Bar Exam

ABA to ask law schools how tightening bar passage standards could impact accreditation compliance

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A questionnaire about the proposed revision to Standard 316 (PDF), which deals with bar passage rates, will be sent to ABA-accredited law schools, the Council of the Section of Legal Education and Admissions to the Bar decided this weekend.

Under the current version of the standard, an accredited law school is not in compliance if 75 percent of its graduates in at least three of the last five calendar years have not passed a bar exam or if the school’s bar passage rate is not within 15 points of the state average. The proposed revision, which the ABA’s House of Delegates shot down in February, calls for law schools showing that 75 percent of their graduating classes pass a bar exam within two years.

The questionnaire will ask law schools how the revised standard, if implemented, might change their ability to be in compliance with the rule, according to a statement (PDF) from the section. Under ABA rules, the house can send the proposed rule back to the council twice for review with or without recommendations, but the council has the final decision on Standard 316 and other matters related to law school accreditation.

Survey results will be made public, according to the statement, and the proposed revision could return to the House of Delegates at the 2018 ABA Midyear Meeting.

At the council meeting, which took place June 2 and 3 in Portland, Oregon, the group also approved new questionnaires for bar passage rates and employment. Existing data for employment outcomes is “excessively complex and confusing,” council member Paul Mahoney wrote in a memo (doc) to the group, and could be simplified without losing value.

Much of the memo focused on reporting for law school-funded positions, and inaccurate media accounts of the data released in May 2017. The category change started with the class of 2015 data, following concerns that law schools deceived prospective students by hiring graduates to perform non-law jobs and counting them as employed for the employment outcomes survey.

Mahoney, a professor at the University of Virginia School of Law, suggests placing school-funded positions in “above the line” totals, with “below the line” totals including fellowships with annual salaries above $40,000. Other school-funded positions would go in their own category, “employed by school,” he wrote.

“Under our prior definitions, and consistent with the commonsense meaning of the terms, the jobs held by these fellowship recipients would be categorized as long-term, full-time, bar passage required. A prospective law student, journalist or other casual user of our data would expect to see them included in the left-hand cell in the first row of the Employment Summary Report, which purports to count graduates employed in long-term, full-time, bar-passage-required jobs,” Mahoney wrote in the memo.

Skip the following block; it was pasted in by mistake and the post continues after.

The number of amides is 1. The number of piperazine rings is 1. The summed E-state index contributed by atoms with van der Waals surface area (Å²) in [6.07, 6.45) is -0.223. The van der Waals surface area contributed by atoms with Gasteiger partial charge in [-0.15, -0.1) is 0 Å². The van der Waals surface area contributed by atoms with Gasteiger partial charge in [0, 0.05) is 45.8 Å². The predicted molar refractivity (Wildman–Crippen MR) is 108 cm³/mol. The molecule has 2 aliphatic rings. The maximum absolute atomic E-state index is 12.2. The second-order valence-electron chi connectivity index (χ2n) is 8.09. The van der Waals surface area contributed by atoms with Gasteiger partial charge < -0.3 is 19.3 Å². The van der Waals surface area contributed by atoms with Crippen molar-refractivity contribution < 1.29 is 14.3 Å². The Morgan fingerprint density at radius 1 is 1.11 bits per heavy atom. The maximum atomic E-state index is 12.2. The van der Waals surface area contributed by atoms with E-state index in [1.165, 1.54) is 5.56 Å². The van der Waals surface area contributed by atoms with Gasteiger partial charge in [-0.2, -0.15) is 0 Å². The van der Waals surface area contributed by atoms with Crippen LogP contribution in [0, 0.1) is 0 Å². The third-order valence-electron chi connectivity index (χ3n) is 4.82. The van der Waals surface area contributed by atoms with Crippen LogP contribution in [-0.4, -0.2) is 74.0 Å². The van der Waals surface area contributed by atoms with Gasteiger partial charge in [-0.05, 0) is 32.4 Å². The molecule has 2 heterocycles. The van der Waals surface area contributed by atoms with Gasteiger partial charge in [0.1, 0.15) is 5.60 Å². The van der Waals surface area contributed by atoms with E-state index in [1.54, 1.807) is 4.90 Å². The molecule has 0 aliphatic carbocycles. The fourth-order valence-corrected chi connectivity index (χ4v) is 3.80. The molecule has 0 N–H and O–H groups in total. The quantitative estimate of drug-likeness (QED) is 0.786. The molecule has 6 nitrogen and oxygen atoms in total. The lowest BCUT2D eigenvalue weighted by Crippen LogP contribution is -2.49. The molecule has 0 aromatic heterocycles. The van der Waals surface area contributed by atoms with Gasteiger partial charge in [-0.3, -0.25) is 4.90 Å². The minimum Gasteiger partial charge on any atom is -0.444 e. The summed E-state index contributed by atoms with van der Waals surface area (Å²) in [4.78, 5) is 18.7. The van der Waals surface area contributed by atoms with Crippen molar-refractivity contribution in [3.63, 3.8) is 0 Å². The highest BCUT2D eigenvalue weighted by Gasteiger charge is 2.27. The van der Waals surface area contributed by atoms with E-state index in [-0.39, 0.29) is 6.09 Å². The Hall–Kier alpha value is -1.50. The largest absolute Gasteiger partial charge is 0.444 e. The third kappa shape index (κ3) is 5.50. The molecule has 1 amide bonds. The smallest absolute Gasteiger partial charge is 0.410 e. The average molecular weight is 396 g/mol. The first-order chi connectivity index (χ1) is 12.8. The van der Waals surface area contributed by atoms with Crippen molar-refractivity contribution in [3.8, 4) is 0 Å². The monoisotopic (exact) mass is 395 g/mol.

“The council, however, decided to exclude such graduates from this total. We departed from the plain language and logic of the summary because of a concern that our prior practice was misleading to current and prospective law students,” he wrote. “We further decided, again in the face of our own definitions and normal English usage, to categorize school-funded employment as long-term or short-term based not on the duration of the job, but on its salary.”

New versions of the employment outcomes and bar passage questionnaires will be posted on the Legal Education Section’s website after staff completes necessary technical work, according to the statement.

Also, the council discussed an “idea” to combine the section’s Accreditation Committee and its Standards Review Committee with the council. The group agreed that there are good reasons to continue studying the proposal, and develop something more formal. It will revisit the idea at an August or November meeting, according to the ABA statement.

The section’s current structure moves too slowly for problem schools, and is not nimble enough to support innovation, Barry Currier, the ABA’s managing director of accreditation and legal education, wrote in a report (PDF) about the proposal. He also claimed that the section faces revenue challenges, including a reduction in support from the ABA. The section currently has between 15 to 16 meetings annually, and the proposal could cut that down to four.

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